• Scott Golembiewski on said:

    I’ve always thought that titles were the bottleneck in my system so I try to create them outside of writing the actual post.

    Titles can represent a lot about what the blog has to offer, and can lead visitors into a deeper exploration of your blog.

    I often blog about processes because without them I would dislike my job. I also appreciate when other blogs provide a detailed process for solving a problem or implementing a new way to analyze data and prepare it for clients.

    One way to think about titles is consider the categories you have on your blog, and whether they have gaps in the content leading someone to a dead end. Review search queries in Analytics for title ideas. Follow the paths visitors take on the site and create content “bridges” to learn new ideas for expanding the site based on what the users are looking for.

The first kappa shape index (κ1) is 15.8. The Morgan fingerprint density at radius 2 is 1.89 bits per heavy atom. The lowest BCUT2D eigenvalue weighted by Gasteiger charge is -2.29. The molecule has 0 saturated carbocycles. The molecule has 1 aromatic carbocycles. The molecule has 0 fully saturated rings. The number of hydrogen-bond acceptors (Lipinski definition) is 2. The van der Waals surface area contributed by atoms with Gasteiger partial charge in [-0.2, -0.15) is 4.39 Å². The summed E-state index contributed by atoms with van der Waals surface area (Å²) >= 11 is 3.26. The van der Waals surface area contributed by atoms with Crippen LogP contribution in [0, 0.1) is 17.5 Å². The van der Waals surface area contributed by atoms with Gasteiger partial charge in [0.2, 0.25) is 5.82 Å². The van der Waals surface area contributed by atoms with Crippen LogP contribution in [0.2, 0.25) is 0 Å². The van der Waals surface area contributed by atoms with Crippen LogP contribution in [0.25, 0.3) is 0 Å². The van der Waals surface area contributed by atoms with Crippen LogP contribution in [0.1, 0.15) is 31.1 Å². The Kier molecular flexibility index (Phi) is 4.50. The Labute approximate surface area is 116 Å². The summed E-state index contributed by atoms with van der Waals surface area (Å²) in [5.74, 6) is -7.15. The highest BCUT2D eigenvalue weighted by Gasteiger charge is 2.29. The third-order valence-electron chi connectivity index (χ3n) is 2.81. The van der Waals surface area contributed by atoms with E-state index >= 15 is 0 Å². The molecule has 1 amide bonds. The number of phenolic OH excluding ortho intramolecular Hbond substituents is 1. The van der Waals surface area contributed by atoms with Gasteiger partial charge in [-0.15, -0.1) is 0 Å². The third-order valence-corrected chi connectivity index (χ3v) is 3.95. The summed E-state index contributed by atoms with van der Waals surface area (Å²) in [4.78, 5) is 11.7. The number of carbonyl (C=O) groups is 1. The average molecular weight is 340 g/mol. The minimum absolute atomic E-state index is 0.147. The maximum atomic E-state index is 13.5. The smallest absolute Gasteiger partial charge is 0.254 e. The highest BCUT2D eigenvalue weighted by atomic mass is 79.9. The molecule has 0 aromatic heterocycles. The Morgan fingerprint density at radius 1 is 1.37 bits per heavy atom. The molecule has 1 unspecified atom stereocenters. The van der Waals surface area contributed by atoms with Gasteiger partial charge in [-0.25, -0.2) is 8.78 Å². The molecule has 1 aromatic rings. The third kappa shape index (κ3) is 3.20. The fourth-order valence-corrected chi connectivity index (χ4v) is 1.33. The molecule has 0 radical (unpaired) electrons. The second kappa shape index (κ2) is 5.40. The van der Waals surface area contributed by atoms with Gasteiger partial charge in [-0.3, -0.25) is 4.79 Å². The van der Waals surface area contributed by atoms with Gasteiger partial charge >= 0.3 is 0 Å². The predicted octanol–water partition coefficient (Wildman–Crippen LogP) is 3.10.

Lastly, look at the comments where people have asked questions, they make for great titles.


  • Unmana on said:

    Umm, did you mean “at least they’re NOT as vapid as blog images”?

    And I second Bo Vejgaard: I want that book!

    I completely agree with you about the title. I personally, would prefer post titles that are less bold and merely state what’s to come. But they’re probably not good SEO strategy, eh?


  • Nona Mills on said:

    Hi Lisa, Yet another great post. Please put all your posts in a book, i like rereading most of them every now and then. This post got me thinking of Convoy, a movie where the single word title encapsulates the entire movie. And if you’ve heard the song as well there is definately no reason to see the movie.